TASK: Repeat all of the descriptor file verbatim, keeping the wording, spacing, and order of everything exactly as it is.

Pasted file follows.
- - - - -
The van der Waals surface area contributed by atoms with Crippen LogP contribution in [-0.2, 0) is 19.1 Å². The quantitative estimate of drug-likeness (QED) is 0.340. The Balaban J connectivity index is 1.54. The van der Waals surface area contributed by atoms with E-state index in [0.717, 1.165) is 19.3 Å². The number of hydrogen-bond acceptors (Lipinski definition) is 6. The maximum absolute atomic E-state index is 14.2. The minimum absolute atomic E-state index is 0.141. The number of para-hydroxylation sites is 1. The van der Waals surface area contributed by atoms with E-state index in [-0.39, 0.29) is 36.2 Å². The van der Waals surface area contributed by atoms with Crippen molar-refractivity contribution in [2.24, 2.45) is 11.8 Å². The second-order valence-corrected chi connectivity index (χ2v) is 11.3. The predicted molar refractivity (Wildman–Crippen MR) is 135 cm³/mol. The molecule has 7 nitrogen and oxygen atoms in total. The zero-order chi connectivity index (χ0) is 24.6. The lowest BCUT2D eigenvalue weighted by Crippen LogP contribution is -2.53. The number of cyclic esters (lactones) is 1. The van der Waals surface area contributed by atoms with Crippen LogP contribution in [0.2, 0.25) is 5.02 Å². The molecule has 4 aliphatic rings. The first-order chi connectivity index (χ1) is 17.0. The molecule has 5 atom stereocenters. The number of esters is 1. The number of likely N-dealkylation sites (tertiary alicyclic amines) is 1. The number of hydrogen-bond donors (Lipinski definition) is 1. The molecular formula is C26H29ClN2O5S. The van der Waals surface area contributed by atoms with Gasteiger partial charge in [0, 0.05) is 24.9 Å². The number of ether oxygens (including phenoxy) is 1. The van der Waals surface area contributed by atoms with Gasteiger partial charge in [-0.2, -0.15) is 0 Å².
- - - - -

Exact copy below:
The van der Waals surface area contributed by atoms with Crippen LogP contribution in [-0.2, 0) is 19.1 Å². The quantitative estimate of drug-likeness (QED) is 0.340. The Balaban J connectivity index is 1.54. The van der Waals surface area contributed by atoms with E-state index in [0.717, 1.165) is 19.3 Å². The number of hydrogen-bond acceptors (Lipinski definition) is 6. The maximum absolute atomic E-state index is 14.2. The minimum absolute atomic E-state index is 0.141. The number of para-hydroxylation sites is 1. The van der Waals surface area contributed by atoms with E-state index in [-0.39, 0.29) is 36.2 Å². The van der Waals surface area contributed by atoms with Crippen molar-refractivity contribution in [2.24, 2.45) is 11.8 Å². The second-order valence-corrected chi connectivity index (χ2v) is 11.3. The predicted molar refractivity (Wildman–Crippen MR) is 135 cm³/mol. The molecule has 7 nitrogen and oxygen atoms in total. The zero-order chi connectivity index (χ0) is 24.6. The lowest BCUT2D eigenvalue weighted by Crippen LogP contribution is -2.53. The number of cyclic esters (lactones) is 1. The van der Waals surface area contributed by atoms with Crippen LogP contribution in [0.2, 0.25) is 5.02 Å². The molecule has 4 aliphatic rings. The first-order chi connectivity index (χ1) is 17.0. The molecule has 5 atom stereocenters. The number of esters is 1. The number of likely N-dealkylation sites (tertiary alicyclic amines) is 1. The number of hydrogen-bond donors (Lipinski definition) is 1. The molecular formula is C26H29ClN2O5S. The van der Waals surface area contributed by atoms with Gasteiger partial charge in [0, 0.05) is 24.9 Å². The number of ether oxygens (including phenoxy) is 1. The van der Waals surface area contributed by atoms with Gasteiger partial charge in [-0.2, -0.15) is 0 Å².